|HENRY KING ELMER|
Hyrum King Elmer was the seventh child and third son born to John and Sally (Polly) Peake Elmer on June 4, 1816 in Norwich, Orange County, Vermont. Nothing more is known of his early years growing up in Vermont.
Hyrum’s first marriage was to his cousin, Lucina Elmer. To this couple were born two children. Henry Elmer was born March 7, 1841 in Sand Prairie, Adams, Illinois. Lucy Lodia Elmer was born July 3, 1843 in Lee County, Iowa. Lucina Elmer died January 4, 1844, leaving the two young children in the care of an aunt, Hannah Child Elmer. Hyrum’s mother, Sally Peake, had died about 1832 and is buried in Indiana.
Hyrum was a river-runner. He would go up the river and cut logs, which were then bound together in a raft and floated down river to their destination. His father was a shingle maker. After his marriage to Mary she was often left alone while Hyrym rode the rafts down the Mississippi River to keep the logs floating. She knew how dangerous this could be for more than one man had slipped between the logs to fade forever out of sight.
The Mississippi River was frightening and many times when she was left alone, she would ppick up her babies and go to her father’s for the night. It was said she would place Henry in the horse and the baby o a large stump. She would get on the horse with Henry and then pick up the baby.
Ont night she was alone with only a younger brother for companym she heard a prowler. She realized the possibility they might be murdered. Once again her prayers were answered, for when her young brother called of to the would-be intruder, his voice was so gruff and mature it frightened the prowler away..
Hyrum grew up hearing and reading the Bible. He was ready when the missionaries came with the gospel in 1835 and was soon baptized, as was his family. In 1835 Abram Butterfield, a missionary for the Church of Jesus Christ of Latter-day Saints paid a visit to the Elmer home. Hyrum was baptized by Elder Butterfield and confirmed by Elder Hazen Eldrege.
He lived in Vermont for 22 years and after his conversion, he went to Massachusetts to work to earn the money for his parents and family to join the saints. After two years, he went home, got his parents and left for Missouri .
|MARY HUFFMAN ELMER|
To this union were born twelve children, three sons and nine daughters as follows:
One unnamed son born in 1846 and died in infancy; Francis Marion Elmer, born November 11, 1847; Cynthia Elmer, born May 13, 1850; Sally Elmer, born March 14, 1852; Mary Elizabeth Elmer, born June 7, 1854; Diana Elmer, born December 12, 1857; Tryphena Elmer, born April 5, 1860; Lovina Ursula Elmer, born December 1, 1862; Almira Jane Elmer, born April 18, 1865; Lucinda Elmer, born September 20, 1867; Hyrum John Elmer, born April 1, 1871; Roxy Ann Elmer, born January 7, 1873. The last seven of these children were born in Payson, Utah County, Utah.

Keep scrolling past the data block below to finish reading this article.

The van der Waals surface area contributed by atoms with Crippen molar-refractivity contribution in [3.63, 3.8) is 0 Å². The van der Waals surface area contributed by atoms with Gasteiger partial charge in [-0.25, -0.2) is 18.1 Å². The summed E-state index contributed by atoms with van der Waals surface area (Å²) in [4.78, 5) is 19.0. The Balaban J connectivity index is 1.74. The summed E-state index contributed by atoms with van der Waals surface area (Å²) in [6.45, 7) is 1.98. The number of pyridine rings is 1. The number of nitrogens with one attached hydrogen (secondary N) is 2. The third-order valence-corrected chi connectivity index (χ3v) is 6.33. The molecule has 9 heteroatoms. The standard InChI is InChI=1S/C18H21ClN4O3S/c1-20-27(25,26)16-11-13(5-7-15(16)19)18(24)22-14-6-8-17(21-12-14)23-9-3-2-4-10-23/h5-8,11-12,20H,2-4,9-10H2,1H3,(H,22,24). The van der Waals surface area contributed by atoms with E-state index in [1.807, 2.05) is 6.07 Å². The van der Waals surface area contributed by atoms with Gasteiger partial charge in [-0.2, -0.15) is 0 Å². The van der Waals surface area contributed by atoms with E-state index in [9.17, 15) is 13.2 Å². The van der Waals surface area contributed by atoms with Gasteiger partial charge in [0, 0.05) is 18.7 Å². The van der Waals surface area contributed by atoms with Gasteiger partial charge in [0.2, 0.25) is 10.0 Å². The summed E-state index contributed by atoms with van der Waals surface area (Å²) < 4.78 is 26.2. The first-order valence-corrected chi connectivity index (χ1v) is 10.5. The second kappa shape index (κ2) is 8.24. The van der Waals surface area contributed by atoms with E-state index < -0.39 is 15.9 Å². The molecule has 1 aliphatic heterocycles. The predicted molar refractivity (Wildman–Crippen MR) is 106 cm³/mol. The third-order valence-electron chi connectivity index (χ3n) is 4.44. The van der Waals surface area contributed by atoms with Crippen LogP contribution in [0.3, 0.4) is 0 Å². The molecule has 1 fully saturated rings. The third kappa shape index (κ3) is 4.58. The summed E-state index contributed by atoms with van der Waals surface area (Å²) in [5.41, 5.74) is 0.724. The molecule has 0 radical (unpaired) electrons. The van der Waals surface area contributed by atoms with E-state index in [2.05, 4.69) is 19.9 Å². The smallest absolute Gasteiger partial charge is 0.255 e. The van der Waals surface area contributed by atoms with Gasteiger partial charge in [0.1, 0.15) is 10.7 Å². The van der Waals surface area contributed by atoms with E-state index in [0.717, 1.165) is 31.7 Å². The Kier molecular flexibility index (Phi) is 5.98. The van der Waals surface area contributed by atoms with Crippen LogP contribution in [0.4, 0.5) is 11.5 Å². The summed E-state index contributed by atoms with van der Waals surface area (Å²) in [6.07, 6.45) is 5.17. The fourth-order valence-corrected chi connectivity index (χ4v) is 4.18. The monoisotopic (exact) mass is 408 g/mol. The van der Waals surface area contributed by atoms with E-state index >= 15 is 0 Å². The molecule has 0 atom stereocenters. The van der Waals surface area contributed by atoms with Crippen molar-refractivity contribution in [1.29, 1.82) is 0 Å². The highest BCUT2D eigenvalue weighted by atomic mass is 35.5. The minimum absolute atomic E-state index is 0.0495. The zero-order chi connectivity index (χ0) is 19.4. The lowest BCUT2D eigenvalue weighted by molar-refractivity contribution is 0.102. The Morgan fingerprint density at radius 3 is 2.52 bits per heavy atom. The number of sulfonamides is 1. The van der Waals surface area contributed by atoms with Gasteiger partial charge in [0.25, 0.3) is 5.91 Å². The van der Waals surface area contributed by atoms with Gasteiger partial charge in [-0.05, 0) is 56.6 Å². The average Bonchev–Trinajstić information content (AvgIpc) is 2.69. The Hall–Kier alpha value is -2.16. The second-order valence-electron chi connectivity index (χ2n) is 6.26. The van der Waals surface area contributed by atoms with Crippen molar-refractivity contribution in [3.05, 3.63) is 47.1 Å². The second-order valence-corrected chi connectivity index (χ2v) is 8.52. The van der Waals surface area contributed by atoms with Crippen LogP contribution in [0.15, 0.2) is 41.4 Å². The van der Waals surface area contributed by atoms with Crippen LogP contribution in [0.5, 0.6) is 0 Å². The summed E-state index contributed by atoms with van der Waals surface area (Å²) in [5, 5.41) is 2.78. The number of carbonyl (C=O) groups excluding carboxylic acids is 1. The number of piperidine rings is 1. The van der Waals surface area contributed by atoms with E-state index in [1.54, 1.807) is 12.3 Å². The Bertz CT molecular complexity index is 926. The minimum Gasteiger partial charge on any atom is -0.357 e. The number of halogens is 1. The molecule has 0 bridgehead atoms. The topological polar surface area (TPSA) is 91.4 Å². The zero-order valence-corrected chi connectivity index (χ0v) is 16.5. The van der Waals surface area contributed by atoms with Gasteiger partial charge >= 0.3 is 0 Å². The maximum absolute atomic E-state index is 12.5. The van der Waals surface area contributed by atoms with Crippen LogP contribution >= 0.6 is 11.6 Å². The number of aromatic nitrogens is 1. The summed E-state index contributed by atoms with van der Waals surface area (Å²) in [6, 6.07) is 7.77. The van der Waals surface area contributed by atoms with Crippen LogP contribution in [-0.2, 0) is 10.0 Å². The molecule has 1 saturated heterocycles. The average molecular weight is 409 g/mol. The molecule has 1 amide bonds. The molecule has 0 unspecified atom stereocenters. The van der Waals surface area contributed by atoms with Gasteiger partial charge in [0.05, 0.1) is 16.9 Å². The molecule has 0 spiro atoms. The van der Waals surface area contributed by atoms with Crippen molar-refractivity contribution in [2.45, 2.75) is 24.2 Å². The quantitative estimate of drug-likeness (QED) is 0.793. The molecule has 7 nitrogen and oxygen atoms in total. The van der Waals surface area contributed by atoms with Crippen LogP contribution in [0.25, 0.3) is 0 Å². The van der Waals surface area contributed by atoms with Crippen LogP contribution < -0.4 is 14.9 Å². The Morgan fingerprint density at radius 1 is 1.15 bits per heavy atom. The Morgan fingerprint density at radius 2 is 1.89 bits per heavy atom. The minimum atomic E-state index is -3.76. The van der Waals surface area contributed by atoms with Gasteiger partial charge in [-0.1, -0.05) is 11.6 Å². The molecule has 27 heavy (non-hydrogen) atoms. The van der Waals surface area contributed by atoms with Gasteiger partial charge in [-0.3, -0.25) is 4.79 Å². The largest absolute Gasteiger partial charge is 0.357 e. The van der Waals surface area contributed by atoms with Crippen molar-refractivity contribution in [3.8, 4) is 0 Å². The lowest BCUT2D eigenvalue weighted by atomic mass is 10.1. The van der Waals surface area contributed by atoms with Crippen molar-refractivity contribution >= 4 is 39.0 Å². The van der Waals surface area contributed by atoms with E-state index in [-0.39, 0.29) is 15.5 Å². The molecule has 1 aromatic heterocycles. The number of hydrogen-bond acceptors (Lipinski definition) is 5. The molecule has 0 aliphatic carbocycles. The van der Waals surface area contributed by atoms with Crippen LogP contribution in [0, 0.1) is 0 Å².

The Elmer family were in the midst of the wandering and persecutions of the Saints. They eventually made the decision to come to the Valley of the Great Salt Lake. They prepared to leave for their westward trek. Their team consisted of one yoike of oxen and two yokes of cows. After making the necessary preparations, they departed Kanesville, Iowa June 28, 1852 in a company under the direction of Capt. Uriah Curtis. Traveling in this same company were two of Hyrum’s brothers, William and Ira and their young families. This company arrived in the Salt Lake Valley between September 29 and October 1, 1852.
The rest of the family gradually made their way west. Upon their arrival they made their home near Bingham Canyon in Wight's Fort . Hyrum made shingles and ran Bishop Hunter 's cattle and dairy. In the spring of 1857 , Hyrum moved his family to Payson where they remained. He helped build up the community, where he was well liked and respected. Besides his own children, he and his wife took five children into their home to raise.
Family records indicate that Hyrum King Elmer married twenty-one year old Margaret Huffman, sister to his wife, Mary, in 1852. This marriage probably took place before their departure west. Margaret died in 1854.
The family spent their first year in Provo and then moved to Whites Fort in 1853, where they made shingles from logs hauled from Bingham Canyon. They also engaged in farming and raising livestock.
In the spring of 1857, Hyrum moved his family to Payson, Utah County, Utah. He and his son, Henry, remained at Whites Fort to continue working there for a few months. Henry worked for Bishop Hunter who had charge of the church cattle, and operated a dairy near the fort.
In 1857 they moved to Payson, Utah where they acquired a good acreage of farm land. Their first home was a log house with a mud roof, on the East bench or Hungry Slope as it was called. They later built an adobe home which was one of the better homes in Payson at the time.
Most of Hyrum’s family remained in Payson and helped to build up the community. They passed through many trials and hardships pioneering the west. Hyrum was well known for his thrift and industry and his kindly disposition. Besides their own large family, Hyrum and Mary took five children into their home to raise and care for.
Mary was a good motherly type woman and loved her family very much. In her later years she loved to sit on one side of the heating stove in her rocker with her husband on the other side enjoying each other's companionship.
Mary Huffman Elmer suffered a stroke in January 1900 and was ill for several months and passed away on December 10, 1902 at the age of 73.. Hyrum departed from this life on September 30, 1909 at the age of 93, He passed away at his old home, owned then by his daughter, Mary McBeth. He was survived by two sons, seven daughters, 76 grandchildren, 169 great-grandchildren and 3 great great-grandchildren. Both Hyrum and Mary are buried in the Payson City Cemetery.